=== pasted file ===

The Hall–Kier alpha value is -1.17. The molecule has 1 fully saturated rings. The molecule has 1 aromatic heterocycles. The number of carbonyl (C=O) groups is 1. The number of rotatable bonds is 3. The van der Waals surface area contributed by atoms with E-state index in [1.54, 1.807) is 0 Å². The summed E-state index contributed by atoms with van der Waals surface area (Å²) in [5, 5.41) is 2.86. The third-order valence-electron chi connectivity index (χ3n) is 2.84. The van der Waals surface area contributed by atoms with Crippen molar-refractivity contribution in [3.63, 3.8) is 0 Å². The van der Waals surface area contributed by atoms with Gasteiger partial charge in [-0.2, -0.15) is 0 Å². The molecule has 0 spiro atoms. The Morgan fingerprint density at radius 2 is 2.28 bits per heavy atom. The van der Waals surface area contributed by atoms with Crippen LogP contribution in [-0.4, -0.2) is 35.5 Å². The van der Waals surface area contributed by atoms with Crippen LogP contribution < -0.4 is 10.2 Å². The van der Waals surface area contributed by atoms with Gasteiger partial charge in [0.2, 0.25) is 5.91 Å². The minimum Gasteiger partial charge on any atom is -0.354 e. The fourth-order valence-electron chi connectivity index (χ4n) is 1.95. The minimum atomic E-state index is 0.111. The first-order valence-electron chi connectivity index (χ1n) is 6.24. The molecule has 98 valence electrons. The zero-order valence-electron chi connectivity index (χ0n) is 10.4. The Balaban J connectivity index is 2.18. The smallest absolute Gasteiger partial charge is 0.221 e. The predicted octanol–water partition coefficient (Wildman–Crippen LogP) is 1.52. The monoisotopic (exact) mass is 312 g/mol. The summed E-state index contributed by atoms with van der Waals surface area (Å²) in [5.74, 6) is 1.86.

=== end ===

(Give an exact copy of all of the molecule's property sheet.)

The Hall–Kier alpha value is -1.17. The molecule has 1 fully saturated rings. The molecule has 1 aromatic heterocycles. The number of carbonyl (C=O) groups is 1. The number of rotatable bonds is 3. The van der Waals surface area contributed by atoms with E-state index in [1.54, 1.807) is 0 Å². The summed E-state index contributed by atoms with van der Waals surface area (Å²) in [5, 5.41) is 2.86. The third-order valence-electron chi connectivity index (χ3n) is 2.84. The van der Waals surface area contributed by atoms with Crippen molar-refractivity contribution in [3.63, 3.8) is 0 Å². The van der Waals surface area contributed by atoms with Gasteiger partial charge in [-0.2, -0.15) is 0 Å². The molecule has 0 spiro atoms. The Morgan fingerprint density at radius 2 is 2.28 bits per heavy atom. The van der Waals surface area contributed by atoms with Crippen LogP contribution in [-0.4, -0.2) is 35.5 Å². The van der Waals surface area contributed by atoms with Crippen LogP contribution < -0.4 is 10.2 Å². The van der Waals surface area contributed by atoms with Gasteiger partial charge in [0.2, 0.25) is 5.91 Å². The minimum Gasteiger partial charge on any atom is -0.354 e. The fourth-order valence-electron chi connectivity index (χ4n) is 1.95. The minimum atomic E-state index is 0.111. The first-order valence-electron chi connectivity index (χ1n) is 6.24. The molecule has 98 valence electrons. The zero-order valence-electron chi connectivity index (χ0n) is 10.4. The Balaban J connectivity index is 2.18. The smallest absolute Gasteiger partial charge is 0.221 e. The predicted octanol–water partition coefficient (Wildman–Crippen LogP) is 1.52. The monoisotopic (exact) mass is 312 g/mol. The summed E-state index contributed by atoms with van der Waals surface area (Å²) in [5.74, 6) is 1.86.